Financial wellness is the “actionable steps one can take to elevate their financial health.” Financial health is “the dynamic relationship of one’s financial and economic resources as they are applied to or impact the state of physical, mental and social well-being.”

Financial stress is defined as “a condition that is the result of financial and/or economic events that create anxiety, worry, or a sense of scarcity, and is accompanied by a physiological stress response.”

Emerging research is linking financial stress to mental health. A 2014 study from Yale University explores the idea that some “mental health problems” are actually money problems. Researchers behind this study noted that debt has a strong negative impact on mental health and that if an individual’s financial problems were solved, other problems might be solved as well.

On a day-to-day basis, financial stress can have a negative impact on your money decisions. It can lead to extremes of overspending or underspending. Similar to food where one can emotionally eat or severely restrict their diet due to stress, the same effect occurs with money. An individual may find comfort in “retail therapy” — mindlessly spending on nonessential items — or find relief in restricting their spending to the point where they go without basic necessities, limiting their food intake to save money. However, in the long run, both extremes can be harmful.

How can you take back your power to reduce your financial stress, elevate your financial health, and feel good about your financial situation? One suggestion is to incorporate financial wellness into your life. Here are some steps you can take to create agency over your financial health.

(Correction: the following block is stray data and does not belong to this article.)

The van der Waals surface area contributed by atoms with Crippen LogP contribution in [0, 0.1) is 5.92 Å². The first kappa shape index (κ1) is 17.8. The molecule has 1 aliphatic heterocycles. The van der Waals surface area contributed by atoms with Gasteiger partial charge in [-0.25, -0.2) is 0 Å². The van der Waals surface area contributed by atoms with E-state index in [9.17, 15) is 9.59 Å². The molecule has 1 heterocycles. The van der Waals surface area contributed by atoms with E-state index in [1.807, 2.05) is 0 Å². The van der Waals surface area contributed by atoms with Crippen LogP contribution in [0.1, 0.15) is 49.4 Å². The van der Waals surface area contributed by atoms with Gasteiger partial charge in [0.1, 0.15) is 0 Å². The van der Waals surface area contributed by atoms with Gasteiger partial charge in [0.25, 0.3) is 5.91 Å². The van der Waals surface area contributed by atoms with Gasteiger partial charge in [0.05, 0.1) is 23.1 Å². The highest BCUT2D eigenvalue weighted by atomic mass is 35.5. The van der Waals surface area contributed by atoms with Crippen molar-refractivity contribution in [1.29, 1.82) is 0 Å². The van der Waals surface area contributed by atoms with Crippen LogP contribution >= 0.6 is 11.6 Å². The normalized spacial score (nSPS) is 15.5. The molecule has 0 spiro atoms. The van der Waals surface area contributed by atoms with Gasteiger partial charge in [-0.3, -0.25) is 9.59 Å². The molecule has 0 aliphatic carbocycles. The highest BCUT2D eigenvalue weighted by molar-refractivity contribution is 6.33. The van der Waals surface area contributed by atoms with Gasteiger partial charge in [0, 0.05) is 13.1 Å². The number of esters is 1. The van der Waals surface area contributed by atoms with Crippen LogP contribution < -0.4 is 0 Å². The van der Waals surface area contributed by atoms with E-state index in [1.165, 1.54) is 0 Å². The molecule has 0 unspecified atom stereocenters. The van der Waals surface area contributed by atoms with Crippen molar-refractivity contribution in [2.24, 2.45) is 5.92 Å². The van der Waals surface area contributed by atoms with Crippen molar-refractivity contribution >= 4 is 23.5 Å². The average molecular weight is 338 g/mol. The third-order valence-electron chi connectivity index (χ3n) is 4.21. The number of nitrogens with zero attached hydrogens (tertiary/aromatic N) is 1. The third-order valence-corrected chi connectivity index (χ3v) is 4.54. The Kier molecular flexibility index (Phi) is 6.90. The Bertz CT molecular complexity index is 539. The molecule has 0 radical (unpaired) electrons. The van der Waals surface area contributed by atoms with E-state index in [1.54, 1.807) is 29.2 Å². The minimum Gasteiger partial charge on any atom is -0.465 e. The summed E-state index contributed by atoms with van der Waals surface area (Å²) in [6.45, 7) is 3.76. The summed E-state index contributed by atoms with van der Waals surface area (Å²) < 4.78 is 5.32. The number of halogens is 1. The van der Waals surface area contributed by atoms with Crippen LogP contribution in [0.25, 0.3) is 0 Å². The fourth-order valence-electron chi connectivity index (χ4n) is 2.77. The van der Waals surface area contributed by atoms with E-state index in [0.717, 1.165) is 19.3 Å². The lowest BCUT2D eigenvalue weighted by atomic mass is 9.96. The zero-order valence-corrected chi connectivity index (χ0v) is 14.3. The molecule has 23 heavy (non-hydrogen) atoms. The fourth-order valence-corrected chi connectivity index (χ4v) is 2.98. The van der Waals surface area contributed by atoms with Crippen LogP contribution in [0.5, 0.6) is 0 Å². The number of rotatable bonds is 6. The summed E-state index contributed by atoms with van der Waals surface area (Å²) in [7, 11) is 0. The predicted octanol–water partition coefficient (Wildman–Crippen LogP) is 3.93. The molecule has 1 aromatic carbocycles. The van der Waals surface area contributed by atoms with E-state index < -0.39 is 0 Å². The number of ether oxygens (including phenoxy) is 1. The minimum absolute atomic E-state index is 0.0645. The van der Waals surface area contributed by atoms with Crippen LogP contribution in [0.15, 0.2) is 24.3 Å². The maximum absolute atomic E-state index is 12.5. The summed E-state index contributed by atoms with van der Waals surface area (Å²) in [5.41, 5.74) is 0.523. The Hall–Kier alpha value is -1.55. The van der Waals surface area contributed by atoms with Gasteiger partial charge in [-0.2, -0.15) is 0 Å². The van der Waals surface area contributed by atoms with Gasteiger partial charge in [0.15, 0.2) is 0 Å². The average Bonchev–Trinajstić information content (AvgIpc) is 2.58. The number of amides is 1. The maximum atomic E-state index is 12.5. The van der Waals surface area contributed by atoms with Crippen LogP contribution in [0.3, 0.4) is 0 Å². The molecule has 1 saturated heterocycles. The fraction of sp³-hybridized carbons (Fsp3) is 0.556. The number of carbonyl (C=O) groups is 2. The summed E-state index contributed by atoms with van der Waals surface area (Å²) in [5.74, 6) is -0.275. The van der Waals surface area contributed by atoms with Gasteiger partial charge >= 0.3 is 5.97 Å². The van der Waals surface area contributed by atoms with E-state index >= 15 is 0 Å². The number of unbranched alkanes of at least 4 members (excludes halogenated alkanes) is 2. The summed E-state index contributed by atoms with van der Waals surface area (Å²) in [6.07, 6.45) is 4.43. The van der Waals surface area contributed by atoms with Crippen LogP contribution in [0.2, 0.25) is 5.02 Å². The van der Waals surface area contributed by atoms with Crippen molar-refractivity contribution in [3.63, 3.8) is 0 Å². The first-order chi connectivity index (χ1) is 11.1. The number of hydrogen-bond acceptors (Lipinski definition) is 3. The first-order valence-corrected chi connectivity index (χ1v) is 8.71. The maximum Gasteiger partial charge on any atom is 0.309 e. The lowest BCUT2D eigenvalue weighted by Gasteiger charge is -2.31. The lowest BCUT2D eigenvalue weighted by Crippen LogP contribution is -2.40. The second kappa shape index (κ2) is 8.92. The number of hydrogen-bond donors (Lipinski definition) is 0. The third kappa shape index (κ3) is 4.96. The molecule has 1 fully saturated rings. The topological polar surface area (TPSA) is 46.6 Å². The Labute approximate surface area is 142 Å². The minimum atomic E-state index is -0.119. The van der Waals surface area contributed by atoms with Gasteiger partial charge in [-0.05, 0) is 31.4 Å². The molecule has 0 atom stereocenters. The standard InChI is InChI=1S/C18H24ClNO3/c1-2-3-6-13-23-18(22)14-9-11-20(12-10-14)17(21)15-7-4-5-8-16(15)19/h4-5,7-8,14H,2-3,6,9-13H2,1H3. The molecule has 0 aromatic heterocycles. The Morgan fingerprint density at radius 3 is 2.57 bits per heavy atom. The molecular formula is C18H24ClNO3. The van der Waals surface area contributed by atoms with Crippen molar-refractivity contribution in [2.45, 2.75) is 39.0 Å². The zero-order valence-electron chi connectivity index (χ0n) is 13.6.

Financual wellness steps you can take

If you work for an organization, the first place to start is to ask your people and culture team (sometimes known as human resources) about financial wellness benefits. These benefits can include the ability to access your wages or salary before your payday so you can pay for an unexpected expense. Some employers offer access to loans or grants for unexpected expenses that are beyond the coverage of earned wage access.

Negotiating credit card debt
This can be done through consolidation or simply asking to reduce your rate.

Practice money mindfulness
Money mindfulness is a practice of bringing awareness to financial decisions. Overspending and many forms of financial anxiety are a result of making unconscious money choices. To practice money mindfulness take three deep breaths before making any financial decision. Bringing awareness to your money choices will reduce spending that you later regret and help restore a sense of calm when faced with scary financial decisions that feel out of your control.

Have a money date
The money date is a weekly wellness practice by bring awareness to all financial decisions and take a pause to celebrate wins, no matter how big or small.